Sound — 9
The sound of this debut, self-titled album is intense. When I first heard the introduction to 44. Caliber Love Letter, 4 years ago, I knew I was getting into something unique. Alexisonfire ranges from hints of punk and emo to dashes of hardcore, metal, and screamo. They really do throw everything into a pot and stir it; and what's in that spoon really couldn't taste any better. Heavy guitars, pretty tight drums, and some skillful bass all sung and screamed over by two talented vocalists; this album really does stand out. This album set the stage for a new kind of post-hardcore music. This music isn't for everyone, as some may find George's screams a little overwhelming, and some may find some of the guitars to be too demonic at times. The technical guitars and driving melodies drive many wild, myself included.
Lyrics — 10
The lyrics on this album are beyond any that I have ever heard. Many of these songs have been written in story form as taken from George's life. Some lyrics are about TV shows, and some are about movies. The lyrics are well written and put together, and really fit in with the musical genre. The most impressive part of this album is the layered singing and screaming. In each song, you are given the convicting, determined screams of a lost man, George Pettit, in one ear; and the soft, searching cries of Dallas Green in the other ear. Occasionally you will even get a raspy, demonic voice in your ear, that of Wade MacNeil. A story is told in two parts with each line. The songs are very cryptic and take a while to figure out; which is something I adore. Coming to your own conclusions about these songs is part of the fun. The strength of the three vocalists on this album really shines during parts where three lines are sung/screamed at once. Live performances impress the ears just as much as the recorded material. Random thoughts, searching cries, and teen angst riddle this album, and it's amazing. As a side note, the album art is inspired by the events described in track 4, A Dagger Through the Heart of St. Angeles. The Catholic school girls fight in broken frames through out the lyrics booklet, and would actually make a good short film.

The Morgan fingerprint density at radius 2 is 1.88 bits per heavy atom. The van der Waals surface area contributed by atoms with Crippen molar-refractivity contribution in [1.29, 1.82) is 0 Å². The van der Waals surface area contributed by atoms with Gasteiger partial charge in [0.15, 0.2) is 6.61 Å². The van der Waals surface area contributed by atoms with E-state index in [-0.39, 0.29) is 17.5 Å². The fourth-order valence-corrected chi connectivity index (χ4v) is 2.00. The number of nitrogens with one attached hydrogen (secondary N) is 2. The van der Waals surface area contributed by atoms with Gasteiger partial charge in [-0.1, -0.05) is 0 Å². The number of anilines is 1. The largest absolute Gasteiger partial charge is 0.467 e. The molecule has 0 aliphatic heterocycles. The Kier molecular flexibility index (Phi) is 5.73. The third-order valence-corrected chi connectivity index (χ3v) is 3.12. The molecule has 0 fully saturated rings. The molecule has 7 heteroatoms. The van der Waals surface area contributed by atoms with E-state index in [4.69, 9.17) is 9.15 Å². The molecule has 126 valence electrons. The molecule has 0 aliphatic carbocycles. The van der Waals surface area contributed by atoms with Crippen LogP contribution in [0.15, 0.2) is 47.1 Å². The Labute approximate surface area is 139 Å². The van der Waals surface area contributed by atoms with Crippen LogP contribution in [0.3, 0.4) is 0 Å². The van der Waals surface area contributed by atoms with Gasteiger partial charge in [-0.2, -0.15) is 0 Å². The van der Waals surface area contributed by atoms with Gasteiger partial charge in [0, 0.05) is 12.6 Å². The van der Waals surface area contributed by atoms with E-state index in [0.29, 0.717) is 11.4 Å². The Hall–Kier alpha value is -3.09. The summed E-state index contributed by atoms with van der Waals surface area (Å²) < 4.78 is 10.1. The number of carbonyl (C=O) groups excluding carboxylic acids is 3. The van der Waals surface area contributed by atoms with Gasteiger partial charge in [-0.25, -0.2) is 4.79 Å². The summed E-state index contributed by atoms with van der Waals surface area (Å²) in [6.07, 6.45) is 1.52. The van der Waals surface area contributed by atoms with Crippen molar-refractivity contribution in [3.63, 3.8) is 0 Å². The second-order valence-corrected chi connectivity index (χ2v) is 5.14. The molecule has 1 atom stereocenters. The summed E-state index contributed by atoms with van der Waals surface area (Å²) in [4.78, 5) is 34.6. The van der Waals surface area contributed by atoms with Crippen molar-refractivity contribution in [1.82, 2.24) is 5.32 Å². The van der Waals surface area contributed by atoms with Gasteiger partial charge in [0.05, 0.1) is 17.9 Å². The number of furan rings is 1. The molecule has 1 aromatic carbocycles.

Overall Impression — 9
Although I can't say that I dislike any song on the album, I occasionally skip Jubella, and will leave Little Girls Pointing and Laughing on repeat. That pretty much sums up my favourite and least favourite songs. This group of Canadians does not fail to impress with this debut album, that they recorded when some of them were only 17! Even with such young age, this album beats out a lot of older bands that have the same general feel to their music. With this album, Alexisonfire truly stood out among the rest of the crowd. The things I love about this album are the amazing singing and screaming, the lyrics that are being screamed and sung, and most importantly; the technical guitars. The guitars are amazing for the genre we are talking about here. There are no solos on this album, but who needs them when you have sick harmonies and ridiculous timings? Beautiful interludes in Little Girls Pointing and Laughing, Counterparts and Number Them, and Polaroids of Polar Bears really show off what these boys can do; where the entirety of A Dagger Through the Heart of St. Angeles and Pulmonary Archery show off some of the faster, darker, and sicker things these guys are capable of. What I don't like about this album is that it only has 11 tracks and doesn't take a lot of time to listen to all the way through. However, these guys have a habit of making 11 track albums. I wish that they had put more work into bringing out Dallas' voice more, as he is sometimes drowned out by crunching riffs and deafening screams. I would have liked to have seen some more drumming skill, as there aren't many fills anywhere on the album. The drums are still very well done, but they won't win a best drummer award. I have had it stolen, and I have bought it again. If it ever happened again, I'd hunt it down and buy it again. It's not expensive anyways. If you're looking for something different, but still heavy, melodic, demonic, eccentric, and downright rockin', pick up this album and start learning some of those guitar riffs! This album was my favourite of 2002, and it remains my favourite of all time. Some may scoff that comment, but I stand by it. I listen to it once a day.